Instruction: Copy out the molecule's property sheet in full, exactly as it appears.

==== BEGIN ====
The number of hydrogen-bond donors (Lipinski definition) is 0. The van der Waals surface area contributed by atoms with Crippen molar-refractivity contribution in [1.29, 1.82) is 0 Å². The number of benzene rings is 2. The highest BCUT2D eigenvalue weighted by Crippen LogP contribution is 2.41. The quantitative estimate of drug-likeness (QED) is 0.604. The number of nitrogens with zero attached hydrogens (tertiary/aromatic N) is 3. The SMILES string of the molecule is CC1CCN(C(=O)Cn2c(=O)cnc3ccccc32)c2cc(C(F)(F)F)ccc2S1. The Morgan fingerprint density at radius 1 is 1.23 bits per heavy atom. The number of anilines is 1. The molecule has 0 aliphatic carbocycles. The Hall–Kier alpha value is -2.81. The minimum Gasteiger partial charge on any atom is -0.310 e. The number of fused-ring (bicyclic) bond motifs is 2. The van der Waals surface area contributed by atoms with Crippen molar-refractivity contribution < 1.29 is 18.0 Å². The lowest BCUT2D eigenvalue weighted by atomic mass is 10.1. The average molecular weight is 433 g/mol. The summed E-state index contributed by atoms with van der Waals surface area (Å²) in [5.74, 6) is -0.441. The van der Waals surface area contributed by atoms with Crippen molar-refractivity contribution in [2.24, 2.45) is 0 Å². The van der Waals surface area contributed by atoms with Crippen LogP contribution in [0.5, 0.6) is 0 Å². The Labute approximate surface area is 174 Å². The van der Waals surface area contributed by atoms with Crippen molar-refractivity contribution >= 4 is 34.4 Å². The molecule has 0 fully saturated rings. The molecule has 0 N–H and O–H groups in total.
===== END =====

The number of hydrogen-bond donors (Lipinski definition) is 0. The van der Waals surface area contributed by atoms with Crippen molar-refractivity contribution in [1.29, 1.82) is 0 Å². The number of benzene rings is 2. The highest BCUT2D eigenvalue weighted by Crippen LogP contribution is 2.41. The quantitative estimate of drug-likeness (QED) is 0.604. The number of nitrogens with zero attached hydrogens (tertiary/aromatic N) is 3. The SMILES string of the molecule is CC1CCN(C(=O)Cn2c(=O)cnc3ccccc32)c2cc(C(F)(F)F)ccc2S1. The Morgan fingerprint density at radius 1 is 1.23 bits per heavy atom. The number of anilines is 1. The molecule has 0 aliphatic carbocycles. The Hall–Kier alpha value is -2.81. The minimum Gasteiger partial charge on any atom is -0.310 e. The number of fused-ring (bicyclic) bond motifs is 2. The van der Waals surface area contributed by atoms with Crippen molar-refractivity contribution < 1.29 is 18.0 Å². The lowest BCUT2D eigenvalue weighted by atomic mass is 10.1. The average molecular weight is 433 g/mol. The summed E-state index contributed by atoms with van der Waals surface area (Å²) in [5.74, 6) is -0.441. The van der Waals surface area contributed by atoms with Crippen molar-refractivity contribution in [2.24, 2.45) is 0 Å². The van der Waals surface area contributed by atoms with Crippen LogP contribution in [0.5, 0.6) is 0 Å². The Labute approximate surface area is 174 Å². The van der Waals surface area contributed by atoms with Crippen molar-refractivity contribution >= 4 is 34.4 Å². The molecule has 0 fully saturated rings. The molecule has 0 N–H and O–H groups in total.